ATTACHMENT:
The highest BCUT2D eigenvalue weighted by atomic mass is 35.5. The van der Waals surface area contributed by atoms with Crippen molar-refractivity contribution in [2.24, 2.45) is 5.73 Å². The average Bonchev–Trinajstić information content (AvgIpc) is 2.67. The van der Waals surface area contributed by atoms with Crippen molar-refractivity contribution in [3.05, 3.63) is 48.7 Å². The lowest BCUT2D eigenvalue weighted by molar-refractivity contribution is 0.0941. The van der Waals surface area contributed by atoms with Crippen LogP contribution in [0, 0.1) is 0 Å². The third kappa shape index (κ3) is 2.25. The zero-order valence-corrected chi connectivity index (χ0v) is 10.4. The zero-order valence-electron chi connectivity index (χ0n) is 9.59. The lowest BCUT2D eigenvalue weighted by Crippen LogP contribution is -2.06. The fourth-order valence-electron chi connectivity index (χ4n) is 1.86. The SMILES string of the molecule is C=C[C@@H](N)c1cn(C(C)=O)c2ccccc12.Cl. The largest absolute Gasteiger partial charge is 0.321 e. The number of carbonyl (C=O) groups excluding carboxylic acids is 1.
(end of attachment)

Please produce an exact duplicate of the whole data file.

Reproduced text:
The highest BCUT2D eigenvalue weighted by atomic mass is 35.5. The van der Waals surface area contributed by atoms with Crippen molar-refractivity contribution in [2.24, 2.45) is 5.73 Å². The average Bonchev–Trinajstić information content (AvgIpc) is 2.67. The van der Waals surface area contributed by atoms with Crippen molar-refractivity contribution in [3.05, 3.63) is 48.7 Å². The lowest BCUT2D eigenvalue weighted by molar-refractivity contribution is 0.0941. The van der Waals surface area contributed by atoms with Crippen LogP contribution in [0, 0.1) is 0 Å². The third kappa shape index (κ3) is 2.25. The zero-order valence-corrected chi connectivity index (χ0v) is 10.4. The zero-order valence-electron chi connectivity index (χ0n) is 9.59. The lowest BCUT2D eigenvalue weighted by Crippen LogP contribution is -2.06. The fourth-order valence-electron chi connectivity index (χ4n) is 1.86. The SMILES string of the molecule is C=C[C@@H](N)c1cn(C(C)=O)c2ccccc12.Cl. The largest absolute Gasteiger partial charge is 0.321 e. The number of carbonyl (C=O) groups excluding carboxylic acids is 1.